A team led by UNLV radiochemistry professor Ken Czerwinski, recently awarded a $ 2.96 million grant for their project SUSTAIN: SUpporting Strategic Training of Adaptable and Integrated Nuclear Workforce. A gap analysis integrating data and stakeholder input will identify specific workforce needs. Insights will be translated into actionable educational content for K-12, community colleges, trade schools, and undergraduate / graduate programs as well as growing awareness of the nuclear sector employment opportunities. Also contributing to the grant are UNLV professors Jaewon Lim’s public policy and Alexander Barzilov’s mechanical engineering. Here radiochemistry program director Artem Gelis offers more details about the program’s impact on Nevada.
UNLV is one of the few universities in the nation that is allowed to use a number of radioactive isotopes in its labs not typically seen at the university level. This unique access offers unprecedented research opportunities and a proven way for Ph.D. Students in the Radiochemistry program land jobs after graduation.
Program director Artem Gelis says UNLV’s radioactive materials license authorizes him to handle plutonium, neptunium, americium, uranium, and technetium, to name a few, and he says he has worked with them all while at UNLV.
Gelis came to UNLV in August 2018 as an Associate Professor in Chemistry and became a Director of Radiochemistry Ph.D. program in April 2019. The program was established in 2004 and since its inception it has successfully graduated 43 Ph.Ds, many of whom have gone on to gain employment within the US Department of Energy’s national laboratories, the DOE headquarters, other government sectors, Private nuclear industry, and academia.
Gelis has extensive experience working with radioactive isotopes employing radiochemical separation techniques, actinide solution chemistry, radiochemical analysis, electrochemistry, spectroscopy, kinetics, and microfluidics. His research interests are in the area of actinide separations, medical isotopes, and microfluidics relevant to radio-analytical applications.
What is your background?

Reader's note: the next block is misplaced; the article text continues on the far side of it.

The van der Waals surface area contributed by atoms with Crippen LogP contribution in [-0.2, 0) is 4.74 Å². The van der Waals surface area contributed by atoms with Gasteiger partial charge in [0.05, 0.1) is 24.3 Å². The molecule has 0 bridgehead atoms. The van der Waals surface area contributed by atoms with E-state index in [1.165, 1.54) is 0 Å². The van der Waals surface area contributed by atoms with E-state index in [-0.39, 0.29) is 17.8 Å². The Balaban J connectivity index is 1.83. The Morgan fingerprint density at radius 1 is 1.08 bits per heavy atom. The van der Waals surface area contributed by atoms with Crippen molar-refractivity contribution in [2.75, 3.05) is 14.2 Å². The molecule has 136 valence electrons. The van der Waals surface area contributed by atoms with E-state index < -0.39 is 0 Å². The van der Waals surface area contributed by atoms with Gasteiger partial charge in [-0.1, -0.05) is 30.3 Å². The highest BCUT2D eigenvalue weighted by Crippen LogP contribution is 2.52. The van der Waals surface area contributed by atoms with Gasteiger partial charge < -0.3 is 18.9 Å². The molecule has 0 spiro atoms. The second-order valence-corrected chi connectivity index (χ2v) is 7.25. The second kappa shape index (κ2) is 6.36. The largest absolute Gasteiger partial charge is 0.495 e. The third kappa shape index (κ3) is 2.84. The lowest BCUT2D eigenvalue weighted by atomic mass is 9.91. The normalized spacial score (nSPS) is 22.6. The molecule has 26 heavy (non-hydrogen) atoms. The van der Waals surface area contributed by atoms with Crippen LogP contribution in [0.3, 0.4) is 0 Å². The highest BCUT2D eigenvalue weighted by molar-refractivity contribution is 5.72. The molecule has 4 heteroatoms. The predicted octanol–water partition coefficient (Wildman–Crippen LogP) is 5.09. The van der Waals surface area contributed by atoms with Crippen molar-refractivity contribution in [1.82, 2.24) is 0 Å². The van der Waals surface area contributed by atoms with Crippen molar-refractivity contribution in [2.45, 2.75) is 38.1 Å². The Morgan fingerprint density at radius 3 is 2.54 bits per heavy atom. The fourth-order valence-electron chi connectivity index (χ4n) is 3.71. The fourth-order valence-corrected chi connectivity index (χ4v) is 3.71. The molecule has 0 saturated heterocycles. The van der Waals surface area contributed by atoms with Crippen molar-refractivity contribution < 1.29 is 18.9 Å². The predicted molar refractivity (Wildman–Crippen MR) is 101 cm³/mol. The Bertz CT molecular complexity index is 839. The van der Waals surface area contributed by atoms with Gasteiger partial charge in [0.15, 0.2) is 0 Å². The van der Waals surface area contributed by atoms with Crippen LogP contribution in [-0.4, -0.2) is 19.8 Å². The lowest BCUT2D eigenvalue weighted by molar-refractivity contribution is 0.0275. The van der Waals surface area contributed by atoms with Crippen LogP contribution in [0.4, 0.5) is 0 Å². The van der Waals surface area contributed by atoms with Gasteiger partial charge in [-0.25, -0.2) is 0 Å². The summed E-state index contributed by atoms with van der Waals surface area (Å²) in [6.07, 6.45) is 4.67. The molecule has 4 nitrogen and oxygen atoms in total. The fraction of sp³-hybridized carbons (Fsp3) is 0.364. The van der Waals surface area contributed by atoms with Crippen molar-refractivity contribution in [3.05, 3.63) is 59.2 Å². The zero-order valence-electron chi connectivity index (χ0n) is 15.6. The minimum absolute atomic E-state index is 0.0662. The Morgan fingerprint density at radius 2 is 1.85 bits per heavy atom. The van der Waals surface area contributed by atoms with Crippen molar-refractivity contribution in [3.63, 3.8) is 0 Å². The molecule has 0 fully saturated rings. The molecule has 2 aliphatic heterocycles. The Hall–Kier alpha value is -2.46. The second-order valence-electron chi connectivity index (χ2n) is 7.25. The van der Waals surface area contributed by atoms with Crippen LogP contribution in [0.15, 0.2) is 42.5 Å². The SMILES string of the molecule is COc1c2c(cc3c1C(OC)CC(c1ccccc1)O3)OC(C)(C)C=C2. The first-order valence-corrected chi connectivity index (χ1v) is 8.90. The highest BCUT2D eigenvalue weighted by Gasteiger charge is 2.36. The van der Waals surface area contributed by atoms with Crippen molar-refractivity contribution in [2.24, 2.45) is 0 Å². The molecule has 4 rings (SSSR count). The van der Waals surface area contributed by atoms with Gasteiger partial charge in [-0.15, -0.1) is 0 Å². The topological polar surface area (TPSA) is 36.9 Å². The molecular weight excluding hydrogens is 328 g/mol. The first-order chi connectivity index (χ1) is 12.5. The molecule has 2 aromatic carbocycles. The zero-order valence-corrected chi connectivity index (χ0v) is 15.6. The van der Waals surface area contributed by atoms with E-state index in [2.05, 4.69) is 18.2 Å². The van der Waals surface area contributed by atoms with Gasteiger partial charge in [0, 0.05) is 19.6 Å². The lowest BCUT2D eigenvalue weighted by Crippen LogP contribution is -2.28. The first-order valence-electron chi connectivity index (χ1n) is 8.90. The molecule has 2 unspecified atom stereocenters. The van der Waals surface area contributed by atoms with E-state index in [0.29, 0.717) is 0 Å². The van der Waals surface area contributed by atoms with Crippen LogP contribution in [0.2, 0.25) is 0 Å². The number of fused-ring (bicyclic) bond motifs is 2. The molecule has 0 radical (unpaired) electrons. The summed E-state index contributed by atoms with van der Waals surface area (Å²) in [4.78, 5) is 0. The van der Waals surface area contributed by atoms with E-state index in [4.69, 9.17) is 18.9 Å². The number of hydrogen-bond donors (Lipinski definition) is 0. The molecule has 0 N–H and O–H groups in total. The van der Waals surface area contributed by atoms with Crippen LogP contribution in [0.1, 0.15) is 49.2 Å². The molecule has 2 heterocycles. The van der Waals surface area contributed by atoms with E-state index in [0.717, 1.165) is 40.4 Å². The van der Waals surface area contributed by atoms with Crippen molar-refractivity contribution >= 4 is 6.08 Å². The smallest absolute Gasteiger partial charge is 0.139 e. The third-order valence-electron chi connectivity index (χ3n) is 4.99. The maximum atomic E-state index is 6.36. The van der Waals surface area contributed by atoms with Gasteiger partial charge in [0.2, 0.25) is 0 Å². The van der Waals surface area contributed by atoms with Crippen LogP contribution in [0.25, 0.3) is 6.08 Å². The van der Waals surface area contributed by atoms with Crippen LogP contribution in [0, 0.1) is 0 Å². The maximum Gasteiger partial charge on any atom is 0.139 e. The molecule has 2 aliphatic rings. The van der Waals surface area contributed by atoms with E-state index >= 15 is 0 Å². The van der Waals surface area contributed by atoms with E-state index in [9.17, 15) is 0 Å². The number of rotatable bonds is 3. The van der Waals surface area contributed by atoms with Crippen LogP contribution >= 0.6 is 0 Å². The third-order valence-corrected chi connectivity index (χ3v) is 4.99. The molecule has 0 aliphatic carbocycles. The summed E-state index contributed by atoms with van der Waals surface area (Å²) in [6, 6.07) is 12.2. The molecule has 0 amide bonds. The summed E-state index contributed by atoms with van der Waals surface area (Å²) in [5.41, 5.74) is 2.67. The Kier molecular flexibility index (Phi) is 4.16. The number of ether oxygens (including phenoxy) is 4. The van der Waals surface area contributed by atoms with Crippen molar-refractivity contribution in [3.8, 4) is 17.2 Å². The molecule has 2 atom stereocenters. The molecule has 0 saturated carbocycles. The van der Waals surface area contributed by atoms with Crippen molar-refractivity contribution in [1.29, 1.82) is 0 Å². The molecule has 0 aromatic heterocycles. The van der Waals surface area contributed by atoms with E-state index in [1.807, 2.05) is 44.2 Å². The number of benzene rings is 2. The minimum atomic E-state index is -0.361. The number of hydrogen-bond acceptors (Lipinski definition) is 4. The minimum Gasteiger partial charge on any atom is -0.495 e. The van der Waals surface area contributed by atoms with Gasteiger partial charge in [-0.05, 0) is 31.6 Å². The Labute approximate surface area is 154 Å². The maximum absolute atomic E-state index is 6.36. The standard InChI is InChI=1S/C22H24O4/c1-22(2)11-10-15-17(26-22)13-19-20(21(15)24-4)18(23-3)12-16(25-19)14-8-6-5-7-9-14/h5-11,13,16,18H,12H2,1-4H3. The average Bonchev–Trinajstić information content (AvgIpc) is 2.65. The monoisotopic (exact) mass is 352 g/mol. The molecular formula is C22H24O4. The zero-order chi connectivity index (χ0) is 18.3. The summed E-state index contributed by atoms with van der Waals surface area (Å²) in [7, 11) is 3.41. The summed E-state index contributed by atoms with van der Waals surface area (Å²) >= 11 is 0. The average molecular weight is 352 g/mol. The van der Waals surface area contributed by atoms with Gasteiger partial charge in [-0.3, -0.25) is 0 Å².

Prior to coming to UNLV, I was the head of the Radiochemistry Group at the Nuclear Engineering Division at the Argonne National Laboratory, where I worked for 20 years as a post-doc. While at Argonne, I was the main contributor to the research and development of the Actinide Lanthanide Separation Process – also known as ALSEP – a new method for reprocessing used nuclear fuel.
I received my BS in Physical Chemistry / Chemical Engineering from Mendeleev University of Chemical Technology in 1996 and my Ph.D. in Radiochemistry at the Frumkin Institute of Physical Chemistry and Electrochemistry in 1999.
You developed this program at UNLV – it is one of the very few in the country. Why was it important to bring it to Las Vegas?
Nevada has a long glorious history of developing nuclear technology at the Nevada National Security Site (formerly known as the Nevada Test Site); Hence, radiochemistry fits nicely into our state environment. Quite a few radiochemistry alumni are part of the Nevada Test Site research and development team.
How do you train your students to make sure they are safe while conducting research?
We operate under strict adherence to UNLV’s Radiation Safety Manual, approved by the state’s Nevada Radiation Control Program and under the guidance of the UNLV Radiological Safety Office at Risk Management & Safety.
Students entering our program receive several modules of training before ever starting work in our labs. They also receive annual re-training in the radiation safety and laboratory protocols of the area.
We have developed a set of safety operational procedures that are rather comprehensive and cover the entire spectrum of lab operations with radioactive elements that everyone is operating in under our labs. Radiochemistry faculty provide in-person supervision for work with higher levels of radioactivity. Students are also conducting weekly and monthly laboratory tasks aimed at continuously educating them on the safe handling of radioactive material.
You work with several national and international laboratories. How does this enhance your program?
We actively work with several major national laboratories and private industrial partners. These collaborations allow us to keep our scientific research focus on the interests of nations. Our national laboratory collaborations also help our students gain employment in the DOE sector. This summer alone we have nine students participating in paid internships at the national labs. We have also hosted a number of international students from various laboratories over the years giving our students an international perspective on nuclear science.
What do you teach in the UNLV Department of Chemistry and Biochemistry?
My focus is on graduate student education in radiochemistry. Right now, I am teaching two courses on the Chemistry of the Actinides as well as the Radiochemistry Graduate Seminar. Both are required courses in the Ph.D. curriculum.
We really enjoy being able to provide a hands-on approach to student education. It makes for well-rounded students ready to enter the workforce. They not only learned what they needed to know, but they’ve got the experience to hit the ground running. There are many career opportunities in the field of radiochemistry and we are supplying experts in the field.
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